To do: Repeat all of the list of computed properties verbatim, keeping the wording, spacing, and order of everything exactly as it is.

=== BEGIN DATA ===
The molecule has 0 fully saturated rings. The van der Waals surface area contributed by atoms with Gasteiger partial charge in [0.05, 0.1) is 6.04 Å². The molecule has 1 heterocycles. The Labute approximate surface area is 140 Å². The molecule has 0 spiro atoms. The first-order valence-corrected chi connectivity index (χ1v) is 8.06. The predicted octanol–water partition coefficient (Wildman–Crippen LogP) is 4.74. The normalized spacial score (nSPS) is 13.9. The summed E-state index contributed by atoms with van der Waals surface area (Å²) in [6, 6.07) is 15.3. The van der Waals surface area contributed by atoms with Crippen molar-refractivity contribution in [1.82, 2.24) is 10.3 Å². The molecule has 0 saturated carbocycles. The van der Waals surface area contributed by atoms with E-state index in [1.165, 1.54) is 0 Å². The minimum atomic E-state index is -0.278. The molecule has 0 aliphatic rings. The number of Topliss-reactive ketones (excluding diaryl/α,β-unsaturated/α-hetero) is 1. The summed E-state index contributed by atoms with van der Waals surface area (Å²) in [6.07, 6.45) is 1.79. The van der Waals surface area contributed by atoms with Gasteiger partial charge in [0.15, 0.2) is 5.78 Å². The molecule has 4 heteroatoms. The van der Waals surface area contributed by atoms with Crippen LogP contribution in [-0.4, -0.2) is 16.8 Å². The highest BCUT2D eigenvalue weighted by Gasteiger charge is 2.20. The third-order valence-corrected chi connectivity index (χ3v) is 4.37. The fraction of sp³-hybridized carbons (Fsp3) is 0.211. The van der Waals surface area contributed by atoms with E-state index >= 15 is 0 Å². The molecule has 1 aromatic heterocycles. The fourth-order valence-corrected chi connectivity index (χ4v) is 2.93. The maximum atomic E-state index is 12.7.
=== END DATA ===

The molecule has 0 fully saturated rings. The van der Waals surface area contributed by atoms with Gasteiger partial charge in [0.05, 0.1) is 6.04 Å². The molecule has 1 heterocycles. The Labute approximate surface area is 140 Å². The molecule has 0 spiro atoms. The first-order valence-corrected chi connectivity index (χ1v) is 8.06. The predicted octanol–water partition coefficient (Wildman–Crippen LogP) is 4.74. The normalized spacial score (nSPS) is 13.9. The summed E-state index contributed by atoms with van der Waals surface area (Å²) in [6, 6.07) is 15.3. The van der Waals surface area contributed by atoms with Crippen molar-refractivity contribution in [1.82, 2.24) is 10.3 Å². The molecule has 0 saturated carbocycles. The van der Waals surface area contributed by atoms with E-state index in [1.165, 1.54) is 0 Å². The minimum atomic E-state index is -0.278. The molecule has 0 aliphatic rings. The number of Topliss-reactive ketones (excluding diaryl/α,β-unsaturated/α-hetero) is 1. The summed E-state index contributed by atoms with van der Waals surface area (Å²) in [6.07, 6.45) is 1.79. The van der Waals surface area contributed by atoms with Gasteiger partial charge in [0.15, 0.2) is 5.78 Å². The molecule has 4 heteroatoms. The van der Waals surface area contributed by atoms with Crippen LogP contribution in [-0.4, -0.2) is 16.8 Å². The highest BCUT2D eigenvalue weighted by Gasteiger charge is 2.20. The third-order valence-corrected chi connectivity index (χ3v) is 4.37. The fraction of sp³-hybridized carbons (Fsp3) is 0.211. The van der Waals surface area contributed by atoms with E-state index >= 15 is 0 Å². The molecule has 1 aromatic heterocycles. The fourth-order valence-corrected chi connectivity index (χ4v) is 2.93. The maximum atomic E-state index is 12.7.